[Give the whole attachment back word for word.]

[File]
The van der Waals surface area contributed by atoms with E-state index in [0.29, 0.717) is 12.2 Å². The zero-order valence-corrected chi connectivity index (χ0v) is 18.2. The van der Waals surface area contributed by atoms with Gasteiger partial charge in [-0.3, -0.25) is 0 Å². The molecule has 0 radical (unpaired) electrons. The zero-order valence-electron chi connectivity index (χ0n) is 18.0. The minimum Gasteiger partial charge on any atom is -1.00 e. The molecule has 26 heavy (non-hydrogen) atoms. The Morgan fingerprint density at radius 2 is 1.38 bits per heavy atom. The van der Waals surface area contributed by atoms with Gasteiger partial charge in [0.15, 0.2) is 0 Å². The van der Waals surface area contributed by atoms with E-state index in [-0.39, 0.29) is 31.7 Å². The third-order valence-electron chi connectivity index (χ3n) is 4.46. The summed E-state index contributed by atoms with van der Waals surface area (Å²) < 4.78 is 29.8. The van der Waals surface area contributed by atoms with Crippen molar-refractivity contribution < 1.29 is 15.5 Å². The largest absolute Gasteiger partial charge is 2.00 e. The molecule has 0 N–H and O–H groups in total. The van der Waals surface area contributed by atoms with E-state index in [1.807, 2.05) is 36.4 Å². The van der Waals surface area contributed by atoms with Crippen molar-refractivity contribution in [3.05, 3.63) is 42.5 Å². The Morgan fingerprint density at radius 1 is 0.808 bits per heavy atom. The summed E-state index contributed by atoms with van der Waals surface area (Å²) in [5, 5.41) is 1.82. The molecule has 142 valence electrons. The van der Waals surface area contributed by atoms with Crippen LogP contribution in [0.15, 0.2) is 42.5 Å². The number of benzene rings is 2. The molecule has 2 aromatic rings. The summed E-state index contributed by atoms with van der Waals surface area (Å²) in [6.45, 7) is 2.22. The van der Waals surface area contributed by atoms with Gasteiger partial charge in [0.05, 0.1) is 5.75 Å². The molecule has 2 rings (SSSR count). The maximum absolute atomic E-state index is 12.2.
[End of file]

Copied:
The van der Waals surface area contributed by atoms with E-state index in [0.29, 0.717) is 12.2 Å². The zero-order valence-corrected chi connectivity index (χ0v) is 18.2. The van der Waals surface area contributed by atoms with Gasteiger partial charge in [-0.3, -0.25) is 0 Å². The molecule has 0 radical (unpaired) electrons. The zero-order valence-electron chi connectivity index (χ0n) is 18.0. The minimum Gasteiger partial charge on any atom is -1.00 e. The molecule has 26 heavy (non-hydrogen) atoms. The Morgan fingerprint density at radius 2 is 1.38 bits per heavy atom. The van der Waals surface area contributed by atoms with Gasteiger partial charge in [0.15, 0.2) is 0 Å². The van der Waals surface area contributed by atoms with E-state index in [-0.39, 0.29) is 31.7 Å². The third-order valence-electron chi connectivity index (χ3n) is 4.46. The summed E-state index contributed by atoms with van der Waals surface area (Å²) < 4.78 is 29.8. The van der Waals surface area contributed by atoms with Crippen molar-refractivity contribution < 1.29 is 15.5 Å². The largest absolute Gasteiger partial charge is 2.00 e. The molecule has 0 N–H and O–H groups in total. The van der Waals surface area contributed by atoms with E-state index in [1.807, 2.05) is 36.4 Å². The van der Waals surface area contributed by atoms with Crippen molar-refractivity contribution in [3.05, 3.63) is 42.5 Å². The Morgan fingerprint density at radius 1 is 0.808 bits per heavy atom. The summed E-state index contributed by atoms with van der Waals surface area (Å²) in [5, 5.41) is 1.82. The molecule has 142 valence electrons. The van der Waals surface area contributed by atoms with Crippen LogP contribution in [0.15, 0.2) is 42.5 Å². The number of benzene rings is 2. The molecule has 2 aromatic rings. The summed E-state index contributed by atoms with van der Waals surface area (Å²) in [6.45, 7) is 2.22. The van der Waals surface area contributed by atoms with Gasteiger partial charge in [0.05, 0.1) is 5.75 Å². The molecule has 2 rings (SSSR count). The maximum absolute atomic E-state index is 12.2.